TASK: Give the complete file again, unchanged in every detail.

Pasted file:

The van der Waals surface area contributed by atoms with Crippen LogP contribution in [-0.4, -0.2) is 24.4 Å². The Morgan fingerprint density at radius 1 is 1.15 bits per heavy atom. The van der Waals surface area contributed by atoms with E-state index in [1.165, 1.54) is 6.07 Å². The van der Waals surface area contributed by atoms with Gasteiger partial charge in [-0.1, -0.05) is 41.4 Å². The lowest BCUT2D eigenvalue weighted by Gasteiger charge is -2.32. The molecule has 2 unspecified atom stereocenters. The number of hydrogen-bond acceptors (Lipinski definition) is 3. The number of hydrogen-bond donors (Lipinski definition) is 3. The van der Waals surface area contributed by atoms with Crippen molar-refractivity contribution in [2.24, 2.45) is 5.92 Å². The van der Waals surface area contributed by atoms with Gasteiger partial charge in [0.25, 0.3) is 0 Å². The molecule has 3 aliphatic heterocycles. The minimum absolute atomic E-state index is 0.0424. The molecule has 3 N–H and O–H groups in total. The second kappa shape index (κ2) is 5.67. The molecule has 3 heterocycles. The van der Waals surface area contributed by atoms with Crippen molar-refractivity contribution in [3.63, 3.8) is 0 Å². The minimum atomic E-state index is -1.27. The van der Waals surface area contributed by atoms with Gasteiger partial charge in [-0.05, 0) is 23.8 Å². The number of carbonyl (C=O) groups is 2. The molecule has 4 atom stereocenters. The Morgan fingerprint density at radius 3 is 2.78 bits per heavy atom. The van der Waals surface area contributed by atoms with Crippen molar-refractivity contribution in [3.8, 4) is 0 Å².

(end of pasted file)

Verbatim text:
The van der Waals surface area contributed by atoms with Crippen LogP contribution in [-0.4, -0.2) is 24.4 Å². The Morgan fingerprint density at radius 1 is 1.15 bits per heavy atom. The van der Waals surface area contributed by atoms with E-state index in [1.165, 1.54) is 6.07 Å². The van der Waals surface area contributed by atoms with Gasteiger partial charge in [-0.1, -0.05) is 41.4 Å². The lowest BCUT2D eigenvalue weighted by Gasteiger charge is -2.32. The molecule has 2 unspecified atom stereocenters. The number of hydrogen-bond acceptors (Lipinski definition) is 3. The number of hydrogen-bond donors (Lipinski definition) is 3. The van der Waals surface area contributed by atoms with Crippen molar-refractivity contribution in [2.24, 2.45) is 5.92 Å². The van der Waals surface area contributed by atoms with Gasteiger partial charge in [0.25, 0.3) is 0 Å². The molecule has 3 aliphatic heterocycles. The minimum absolute atomic E-state index is 0.0424. The molecule has 3 N–H and O–H groups in total. The second kappa shape index (κ2) is 5.67. The molecule has 3 heterocycles. The van der Waals surface area contributed by atoms with Crippen molar-refractivity contribution in [3.63, 3.8) is 0 Å². The minimum atomic E-state index is -1.27. The van der Waals surface area contributed by atoms with Gasteiger partial charge in [-0.05, 0) is 23.8 Å². The number of carbonyl (C=O) groups is 2. The molecule has 4 atom stereocenters. The Morgan fingerprint density at radius 3 is 2.78 bits per heavy atom. The van der Waals surface area contributed by atoms with Crippen molar-refractivity contribution in [3.8, 4) is 0 Å².